New Organic Pollutant Detected in the Arctic Ocean for the First Time
Per- and polyfluoroalkyl substances (PFAS) can be found almost everywhere: in pizza boxes, in outdoor jackets, and in Teflon pans. These water-repellent chemicals, also used in industry, accumulate in the environment and in organisms and can lead to health problems. In a study that is now published in the journal ACS Environmental Science & Technology, scientist Hanna Joerss from the Helmholtz-Zentrum Geesthacht (HZG), together with an international team of scientists, examined the transport of 29 PFAS to and from the Arctic Ocean. In the process, they detected the recent compound HFPO-DA (trade name GenX) in the Arctic waters for the first time. Even substances that are now banned are likely to return to the oceans with the melting ice.
The gateway to the Arctic: Fram Strait, a remote sea area between Greenland and Svalbard. [Photo: HZG/Hanna Joerss]
Some PFAS, including PFOA (perfluorooctanoic acid) and PFOS (perfluorooctane sulfonic acid), are suspected of causing a reduced immune response to vaccinations. They can also cause high cholesterol and other health problems. Because of their worrying properties, the industry voluntarily withdrew PFOA and PFOS from the market, and the EU Commission severely restricted the use of PFOS in 2006.
HZG coastal researcher Hanna Joerss explains: “Because the pollutants are persistent and almost indestructible, they can still be found in large quantities in the environment.” The new substance, HFPO-DA (trade name GenX), is used in industry as a substitute for the regulated PFOA. This substance could also turn out to be dangerous for the marine environment, for animals living in the sea, and for human health.
In search of problem substances
Hanna Joerss during the expedition on board the FS POLARSTERN. [Photo: HZG/Zhiyong Xie]
Hanna Joerss and other researchers from the HZG, the University of Harvard, and the Alfred Wegener Institute (AWI) have investigated the long-range transport of PFAS waste and PFAS substitutes at the gateway to the Arctic, the Fram Strait, a remote sea area between Greenland and Spitsbergen.
The route of the Polarstern through the Fram Strait. [Image: Alfred Wegener Institute]
On board the research icebreaker RV POLARSTERN, they collected water samples along two currents that enter and exit the Arctic Ocean, as well as along the voyage from Bremerhaven to the Arctic and back to Tromsø (Norway). Sampling was carried out down to a depth of 3,000 meters.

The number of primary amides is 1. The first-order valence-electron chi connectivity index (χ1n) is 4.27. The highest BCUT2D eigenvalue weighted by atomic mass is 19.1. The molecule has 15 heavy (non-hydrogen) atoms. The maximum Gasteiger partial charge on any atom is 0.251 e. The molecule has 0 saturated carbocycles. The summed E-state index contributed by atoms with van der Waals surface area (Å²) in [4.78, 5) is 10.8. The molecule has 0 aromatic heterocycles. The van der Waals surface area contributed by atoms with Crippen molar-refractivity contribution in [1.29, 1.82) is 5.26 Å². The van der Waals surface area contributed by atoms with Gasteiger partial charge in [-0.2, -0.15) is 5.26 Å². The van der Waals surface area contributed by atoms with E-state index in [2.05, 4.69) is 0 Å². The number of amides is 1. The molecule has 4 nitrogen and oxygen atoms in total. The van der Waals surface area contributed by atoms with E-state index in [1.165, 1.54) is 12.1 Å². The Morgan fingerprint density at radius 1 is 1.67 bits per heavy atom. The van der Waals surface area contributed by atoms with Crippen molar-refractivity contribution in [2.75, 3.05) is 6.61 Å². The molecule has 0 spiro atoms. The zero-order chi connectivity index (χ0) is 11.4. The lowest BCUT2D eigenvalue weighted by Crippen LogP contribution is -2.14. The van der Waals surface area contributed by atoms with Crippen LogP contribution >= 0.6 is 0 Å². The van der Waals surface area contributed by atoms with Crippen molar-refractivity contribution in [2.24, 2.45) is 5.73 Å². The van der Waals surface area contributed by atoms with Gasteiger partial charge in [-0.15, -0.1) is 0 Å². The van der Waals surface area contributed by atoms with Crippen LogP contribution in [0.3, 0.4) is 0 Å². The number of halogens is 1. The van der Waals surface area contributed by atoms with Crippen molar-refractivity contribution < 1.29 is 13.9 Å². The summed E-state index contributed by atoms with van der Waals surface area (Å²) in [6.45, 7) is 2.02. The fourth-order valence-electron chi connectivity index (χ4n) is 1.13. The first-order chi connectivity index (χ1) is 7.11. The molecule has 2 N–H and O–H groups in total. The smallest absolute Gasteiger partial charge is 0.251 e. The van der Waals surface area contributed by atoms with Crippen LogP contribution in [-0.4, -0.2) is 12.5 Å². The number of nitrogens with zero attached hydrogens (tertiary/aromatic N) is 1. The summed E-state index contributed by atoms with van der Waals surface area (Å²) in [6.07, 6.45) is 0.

With the help of mass spectrometry, the teams of scientists detected 11 different PFAS in the water samples, among them PFOA, PFOS, HFPO-DA and other long- and short-chain PFAS. This was the first time that the new chemical substitute HFPO-DA was detected in the seawater of such a remote region. The results show that the compound, like its predecessor substance, is transported over long distances.
With this water sampler the water is collected in different water depths. [Photo: HZG/Hanna Joerss]
Furthermore, higher concentrations of PFAS were found in seawater that leaves the Arctic Ocean than in water that enters the Arctic from the North Atlantic.
The characteristic composition of the various PFAS in the outgoing water indicates that a larger proportion comes from atmospheric sources than the incoming water in which transport by the ocean currents plays a greater role.
Climate change – a boomerang for pollutants
The research icebreaker FS POLARSTERN in the Arctic Ocean. [Photo: HZG/Zhiyong Xie]
That is why Hanna Joerrs is drawing attention to a problem: “Because of climate change and rising temperatures, the Arctic ice is melting. Pollutants that reached the Arctic over long distances and have been accumulating there for decades are now being released again.”
In this way, the Arctic ocean is becoming a source of pollutants, like PFOS, that have long been banned.
Transport of Legacy Perfluoroalkyl Substances and the Replacement Compound HFPO−DA through the Atlantic Gateway to the Arctic Ocean – Is the Arctic a Sink or a Source?